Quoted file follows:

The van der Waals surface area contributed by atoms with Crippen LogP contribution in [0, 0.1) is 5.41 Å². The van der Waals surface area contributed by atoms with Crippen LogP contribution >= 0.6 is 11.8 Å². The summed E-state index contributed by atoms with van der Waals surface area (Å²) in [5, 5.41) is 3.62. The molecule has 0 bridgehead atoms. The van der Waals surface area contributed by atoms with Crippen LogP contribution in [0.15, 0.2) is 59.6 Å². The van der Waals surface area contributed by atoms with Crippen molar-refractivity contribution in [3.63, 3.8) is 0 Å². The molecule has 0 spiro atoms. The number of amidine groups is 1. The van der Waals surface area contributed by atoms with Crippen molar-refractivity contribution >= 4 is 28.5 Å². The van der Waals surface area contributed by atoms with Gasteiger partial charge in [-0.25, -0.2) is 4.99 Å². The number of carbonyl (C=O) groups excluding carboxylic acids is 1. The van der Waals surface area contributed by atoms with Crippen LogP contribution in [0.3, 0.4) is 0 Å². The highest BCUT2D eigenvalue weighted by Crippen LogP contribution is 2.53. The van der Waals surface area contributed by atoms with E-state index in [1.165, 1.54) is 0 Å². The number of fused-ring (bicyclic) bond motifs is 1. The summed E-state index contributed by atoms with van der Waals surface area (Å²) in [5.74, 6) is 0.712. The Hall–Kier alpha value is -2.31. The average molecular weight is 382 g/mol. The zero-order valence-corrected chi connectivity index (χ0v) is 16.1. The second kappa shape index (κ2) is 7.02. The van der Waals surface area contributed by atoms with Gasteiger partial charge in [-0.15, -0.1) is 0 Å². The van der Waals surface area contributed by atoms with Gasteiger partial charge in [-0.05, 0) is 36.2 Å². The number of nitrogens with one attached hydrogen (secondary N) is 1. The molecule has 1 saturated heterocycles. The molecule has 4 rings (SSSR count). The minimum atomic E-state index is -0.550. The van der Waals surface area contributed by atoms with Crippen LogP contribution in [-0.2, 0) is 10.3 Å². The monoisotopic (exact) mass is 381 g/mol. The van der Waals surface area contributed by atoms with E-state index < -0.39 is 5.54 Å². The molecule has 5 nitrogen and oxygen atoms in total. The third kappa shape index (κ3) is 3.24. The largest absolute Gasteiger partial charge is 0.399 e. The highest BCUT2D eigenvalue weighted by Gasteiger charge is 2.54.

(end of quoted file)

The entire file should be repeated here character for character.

The van der Waals surface area contributed by atoms with Crippen LogP contribution in [0, 0.1) is 5.41 Å². The van der Waals surface area contributed by atoms with Crippen LogP contribution >= 0.6 is 11.8 Å². The summed E-state index contributed by atoms with van der Waals surface area (Å²) in [5, 5.41) is 3.62. The molecule has 0 bridgehead atoms. The van der Waals surface area contributed by atoms with Crippen LogP contribution in [0.15, 0.2) is 59.6 Å². The van der Waals surface area contributed by atoms with Crippen molar-refractivity contribution in [3.63, 3.8) is 0 Å². The molecule has 0 spiro atoms. The number of amidine groups is 1. The van der Waals surface area contributed by atoms with Crippen molar-refractivity contribution >= 4 is 28.5 Å². The van der Waals surface area contributed by atoms with Gasteiger partial charge in [-0.25, -0.2) is 4.99 Å². The number of carbonyl (C=O) groups excluding carboxylic acids is 1. The van der Waals surface area contributed by atoms with Crippen LogP contribution in [0.3, 0.4) is 0 Å². The highest BCUT2D eigenvalue weighted by Crippen LogP contribution is 2.53. The van der Waals surface area contributed by atoms with E-state index in [1.165, 1.54) is 0 Å². The number of fused-ring (bicyclic) bond motifs is 1. The summed E-state index contributed by atoms with van der Waals surface area (Å²) in [5.74, 6) is 0.712. The Hall–Kier alpha value is -2.31. The average molecular weight is 382 g/mol. The zero-order valence-corrected chi connectivity index (χ0v) is 16.1. The second kappa shape index (κ2) is 7.02. The van der Waals surface area contributed by atoms with Gasteiger partial charge in [-0.15, -0.1) is 0 Å². The van der Waals surface area contributed by atoms with Gasteiger partial charge in [-0.05, 0) is 36.2 Å². The number of nitrogens with one attached hydrogen (secondary N) is 1. The molecule has 1 saturated heterocycles. The molecule has 4 rings (SSSR count). The minimum atomic E-state index is -0.550. The van der Waals surface area contributed by atoms with Crippen LogP contribution in [-0.2, 0) is 10.3 Å². The monoisotopic (exact) mass is 381 g/mol. The van der Waals surface area contributed by atoms with E-state index < -0.39 is 5.54 Å². The molecule has 5 nitrogen and oxygen atoms in total. The third kappa shape index (κ3) is 3.24. The largest absolute Gasteiger partial charge is 0.399 e. The highest BCUT2D eigenvalue weighted by Gasteiger charge is 2.54.